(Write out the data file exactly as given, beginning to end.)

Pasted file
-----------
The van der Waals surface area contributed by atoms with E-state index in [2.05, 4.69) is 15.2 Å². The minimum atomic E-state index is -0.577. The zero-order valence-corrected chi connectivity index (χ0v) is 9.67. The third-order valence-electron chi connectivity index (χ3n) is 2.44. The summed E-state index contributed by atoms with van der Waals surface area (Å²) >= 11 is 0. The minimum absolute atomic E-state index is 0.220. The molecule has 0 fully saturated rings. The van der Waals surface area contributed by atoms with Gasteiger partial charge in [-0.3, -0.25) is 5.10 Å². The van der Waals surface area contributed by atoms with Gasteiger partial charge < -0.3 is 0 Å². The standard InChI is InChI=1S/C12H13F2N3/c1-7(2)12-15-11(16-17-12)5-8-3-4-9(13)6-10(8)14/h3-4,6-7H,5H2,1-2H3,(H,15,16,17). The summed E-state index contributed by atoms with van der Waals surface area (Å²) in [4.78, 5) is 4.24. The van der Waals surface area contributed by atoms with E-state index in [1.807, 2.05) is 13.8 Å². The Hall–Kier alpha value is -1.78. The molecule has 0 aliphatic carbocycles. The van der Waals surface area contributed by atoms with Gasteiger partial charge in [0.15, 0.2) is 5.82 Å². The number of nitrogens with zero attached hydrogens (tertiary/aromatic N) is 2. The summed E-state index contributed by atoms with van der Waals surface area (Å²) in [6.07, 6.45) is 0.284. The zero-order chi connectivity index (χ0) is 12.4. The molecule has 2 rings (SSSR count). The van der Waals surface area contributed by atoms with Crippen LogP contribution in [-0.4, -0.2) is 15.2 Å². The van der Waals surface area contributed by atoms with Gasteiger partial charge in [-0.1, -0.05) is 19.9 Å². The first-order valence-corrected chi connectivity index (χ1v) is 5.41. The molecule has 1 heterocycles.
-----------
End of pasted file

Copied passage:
The van der Waals surface area contributed by atoms with E-state index in [2.05, 4.69) is 15.2 Å². The minimum atomic E-state index is -0.577. The zero-order valence-corrected chi connectivity index (χ0v) is 9.67. The third-order valence-electron chi connectivity index (χ3n) is 2.44. The summed E-state index contributed by atoms with van der Waals surface area (Å²) >= 11 is 0. The minimum absolute atomic E-state index is 0.220. The molecule has 0 fully saturated rings. The van der Waals surface area contributed by atoms with Gasteiger partial charge in [-0.3, -0.25) is 5.10 Å². The van der Waals surface area contributed by atoms with Gasteiger partial charge < -0.3 is 0 Å². The standard InChI is InChI=1S/C12H13F2N3/c1-7(2)12-15-11(16-17-12)5-8-3-4-9(13)6-10(8)14/h3-4,6-7H,5H2,1-2H3,(H,15,16,17). The summed E-state index contributed by atoms with van der Waals surface area (Å²) in [4.78, 5) is 4.24. The van der Waals surface area contributed by atoms with E-state index in [1.807, 2.05) is 13.8 Å². The Hall–Kier alpha value is -1.78. The molecule has 0 aliphatic carbocycles. The van der Waals surface area contributed by atoms with Gasteiger partial charge in [0.15, 0.2) is 5.82 Å². The number of nitrogens with zero attached hydrogens (tertiary/aromatic N) is 2. The summed E-state index contributed by atoms with van der Waals surface area (Å²) in [6.07, 6.45) is 0.284. The zero-order chi connectivity index (χ0) is 12.4. The molecule has 2 rings (SSSR count). The van der Waals surface area contributed by atoms with Crippen LogP contribution in [-0.4, -0.2) is 15.2 Å². The van der Waals surface area contributed by atoms with Gasteiger partial charge in [-0.1, -0.05) is 19.9 Å². The first-order valence-corrected chi connectivity index (χ1v) is 5.41. The molecule has 1 heterocycles.